Author Topic: Westminster Election 12th December 2019  (Read 120195 times)

michaelg

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Re: Westminster Election 12th December 2019
« Reply #1875 on: December 18, 2019, 10:20:42 PM »
A border poll is far down the list of things that need to happen between now an Irish reunification. Higher on the list is the desegregation of society in the north along religious lines, but I don't see a whole lot of progress being made on that front. SF have had the education portfolio for years and were able to scrap the grammar school system over the objections of recalcitrant people who wanted to retain selection, but don't seem to have the same eagerness for scrapping the unacceptable practice of keeping school kids segregated by religion until they go to the tech or go to Uni.

In fact SF's business model seems to be "complain about how unfairly treated we are by the evil Brits and that should keep the votes coming in." They'll probably spend the next decade banging on about why we need a border poll now and how unreasonable the Brits are for not providing one.
Ahh the magic bullet of integrated education.
Will these schools teach Irish history, Gaelige, do gaelic games?

Yes

No.
Integrated education is a fantastic idea, however, it is not universally implemented in the same way.
In my experience of it, there was no irish history, Irish language or gaelic games. However, there were Ulster Scotts classes, Badminton, soccer and table tennis.
In a school primarily staffed by Catholic Staff, with Protestant management. A primarily catholic intake at that time - and kids not getting places as there were too many catholics. Quite a few Protestant families complaining about the lack of Gaelic/Irish as they wanted there kids to experience something they felt they couldn't get elsewhere and also quite a few protestant families complaining when a teacher wore a gaelic top to a sponsored walk fund raiser.
The quality of education was also not what either the state or catholic schools (primary schools) as hardly anyone sat or had the ability to sit the transfer test.
No-one was happy with the level of integration, or lack thereof, in the integrated school I have experience of.

From what I have seen of it, Integrated education will only work if the management, staff and families who send their kids to these schools live and breath and integrated ethos. Staff, IMO, integrated schools are only there as they couldn't get a job in a school from their respective tradition. In many cases, kids in the schools are the same, though, there is a sizeable number of mixed marriages with kids in integrated schools.

I know I've gone on a bit of a rant there on Integrated Education, but it galls me to hear so much spouted about the virtues of Integrated Education when the realities don't really live up to the expectations.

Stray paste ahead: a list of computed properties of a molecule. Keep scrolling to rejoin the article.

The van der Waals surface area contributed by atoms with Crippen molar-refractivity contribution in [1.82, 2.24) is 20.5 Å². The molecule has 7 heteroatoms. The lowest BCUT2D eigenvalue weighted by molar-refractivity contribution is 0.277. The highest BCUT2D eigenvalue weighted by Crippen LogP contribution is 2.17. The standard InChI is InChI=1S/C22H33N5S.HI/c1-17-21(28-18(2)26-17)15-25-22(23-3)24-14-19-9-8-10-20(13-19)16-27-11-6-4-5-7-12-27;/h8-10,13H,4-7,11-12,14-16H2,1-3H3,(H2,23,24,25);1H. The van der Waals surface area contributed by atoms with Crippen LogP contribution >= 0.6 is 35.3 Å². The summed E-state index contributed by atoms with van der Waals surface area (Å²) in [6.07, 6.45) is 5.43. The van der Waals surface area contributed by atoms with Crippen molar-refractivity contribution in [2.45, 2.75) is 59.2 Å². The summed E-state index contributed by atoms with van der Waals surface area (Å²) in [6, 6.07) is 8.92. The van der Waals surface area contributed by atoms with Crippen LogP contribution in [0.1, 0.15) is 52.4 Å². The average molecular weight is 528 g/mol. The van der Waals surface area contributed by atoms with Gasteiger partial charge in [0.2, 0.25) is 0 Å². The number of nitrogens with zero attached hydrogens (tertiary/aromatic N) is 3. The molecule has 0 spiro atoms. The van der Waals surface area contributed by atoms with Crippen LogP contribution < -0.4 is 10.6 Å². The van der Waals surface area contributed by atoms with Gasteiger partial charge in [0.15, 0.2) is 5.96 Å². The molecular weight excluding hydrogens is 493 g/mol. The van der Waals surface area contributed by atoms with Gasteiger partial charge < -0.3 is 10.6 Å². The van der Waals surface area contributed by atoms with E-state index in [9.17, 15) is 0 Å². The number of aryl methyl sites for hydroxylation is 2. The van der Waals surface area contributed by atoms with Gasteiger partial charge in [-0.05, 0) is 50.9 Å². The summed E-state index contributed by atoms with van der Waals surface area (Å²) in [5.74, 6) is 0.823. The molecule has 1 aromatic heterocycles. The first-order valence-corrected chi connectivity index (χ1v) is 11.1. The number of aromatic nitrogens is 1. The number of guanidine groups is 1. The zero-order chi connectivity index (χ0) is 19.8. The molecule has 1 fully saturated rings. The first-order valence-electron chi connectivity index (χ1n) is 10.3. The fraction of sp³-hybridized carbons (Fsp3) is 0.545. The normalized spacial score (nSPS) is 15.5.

Can't believe you could get so irked about a  spot of badmington and table tennis!  Surely the main virtue of integrated is that young people are being educated together from an early age, building life long friendships and realising that the folk from the other "community" don't have two heads.

Good point.  Clearly he has an issue with Badminton and Table Tennis.

In fact, you know what would be a good idea.  We should ignore everything else he has said and focus on his irrational hatred for these sports.

 ::)
The sports young people play at school is not the be all and end all.  I was merely pointing out that sharing a classroom from an early age with people from a different background is the main benefit of integrated education.


Please drop the pretence that you were being genuine.  Below is the list of issues he had with the school.  You said it was 'badmington' and tennis.

No Irish history

No Irish language

No Gaelic Games

Protestant families complaining about the lack of Gaelic/Irish as they wanted there kids to experience something they felt they couldn't get elsewhere

Kids not getting places as there were too many catholics

Protestant families complaining when a teacher wore a gaelic top to a sponsored walk fund raiser

The quality of education was not what either the state or catholic schools (primary schools) provided

Hardly anyone sat or had the ability to sit the transfer test

No-one was happy with the level of integration
Do you think that the list above is representative of all integrated schools?  The point that I made (twice) is that there is huge benefit in young people in this country being educated together.  Not sure why you would accuse of me of not being genuine in making the fairly obvious point above.   

Three reasons;

You started your post with a snide remark.

You didnít acknowledge any of the genuine points he had brought up and attempted to belittle the concerns

He literally started his post by saying that integrated education was a fantastic idea (which I also happen to agree with), so not sure why a genuine person would have felt the need to agree (twice) but in a curiously confrontational manner.

Cheers
Great stuff. At least we are all in agreement.

Franko

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Re: Westminster Election 12th December 2019
« Reply #1876 on: December 18, 2019, 11:19:30 PM »
Apology accepted.

Fionntamhnach

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Re: Westminster Election 12th December 2019
« Reply #1877 on: December 18, 2019, 11:19:57 PM »
Interestingly the newest education powerhouse, Estonia, do not stream children

https://www.bbc.com/news/education-50590581

Because the kids are self-motivated:

https://estonianworld.com/knowledge/pisa-study-estonian-pupils-are-the-best-in-europe/

Quote
According to the study, majority (77%) of Estonian students exhibit growth mindset Ė they believe they are capable of improving their intelligence and are willing to put effort into their own development in order to secure a better future. This is the highest among the OECD countries. 70% of students plan to attain higher education; the most popular professions are ICT specialist, doctor, CEO, architect and psychologist.